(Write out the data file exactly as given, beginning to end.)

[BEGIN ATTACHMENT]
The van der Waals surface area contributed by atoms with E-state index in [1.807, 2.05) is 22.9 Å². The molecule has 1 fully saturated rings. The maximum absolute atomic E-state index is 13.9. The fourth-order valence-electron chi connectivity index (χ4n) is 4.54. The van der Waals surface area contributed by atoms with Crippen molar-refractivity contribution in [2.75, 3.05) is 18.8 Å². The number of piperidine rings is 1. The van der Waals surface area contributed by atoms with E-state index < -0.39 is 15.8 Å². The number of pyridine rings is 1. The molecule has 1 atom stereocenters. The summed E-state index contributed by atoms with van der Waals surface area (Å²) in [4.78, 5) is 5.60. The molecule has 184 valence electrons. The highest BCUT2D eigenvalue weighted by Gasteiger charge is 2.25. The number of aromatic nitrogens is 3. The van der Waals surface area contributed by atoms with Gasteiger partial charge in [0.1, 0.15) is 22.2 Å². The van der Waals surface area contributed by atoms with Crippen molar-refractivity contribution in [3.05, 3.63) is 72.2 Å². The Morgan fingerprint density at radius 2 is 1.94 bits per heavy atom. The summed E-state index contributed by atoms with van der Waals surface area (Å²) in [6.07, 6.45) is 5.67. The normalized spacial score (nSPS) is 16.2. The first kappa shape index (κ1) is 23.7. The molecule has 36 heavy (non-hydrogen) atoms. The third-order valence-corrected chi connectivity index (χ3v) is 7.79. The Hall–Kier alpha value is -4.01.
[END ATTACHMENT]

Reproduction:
The van der Waals surface area contributed by atoms with E-state index in [1.807, 2.05) is 22.9 Å². The molecule has 1 fully saturated rings. The maximum absolute atomic E-state index is 13.9. The fourth-order valence-electron chi connectivity index (χ4n) is 4.54. The van der Waals surface area contributed by atoms with Crippen molar-refractivity contribution in [2.75, 3.05) is 18.8 Å². The number of piperidine rings is 1. The van der Waals surface area contributed by atoms with E-state index < -0.39 is 15.8 Å². The number of pyridine rings is 1. The molecule has 1 atom stereocenters. The summed E-state index contributed by atoms with van der Waals surface area (Å²) in [4.78, 5) is 5.60. The molecule has 184 valence electrons. The highest BCUT2D eigenvalue weighted by Gasteiger charge is 2.25. The number of aromatic nitrogens is 3. The van der Waals surface area contributed by atoms with Gasteiger partial charge in [0.1, 0.15) is 22.2 Å². The van der Waals surface area contributed by atoms with Crippen molar-refractivity contribution in [3.05, 3.63) is 72.2 Å². The Morgan fingerprint density at radius 2 is 1.94 bits per heavy atom. The summed E-state index contributed by atoms with van der Waals surface area (Å²) in [6.07, 6.45) is 5.67. The normalized spacial score (nSPS) is 16.2. The first kappa shape index (κ1) is 23.7. The molecule has 36 heavy (non-hydrogen) atoms. The third-order valence-corrected chi connectivity index (χ3v) is 7.79. The Hall–Kier alpha value is -4.01.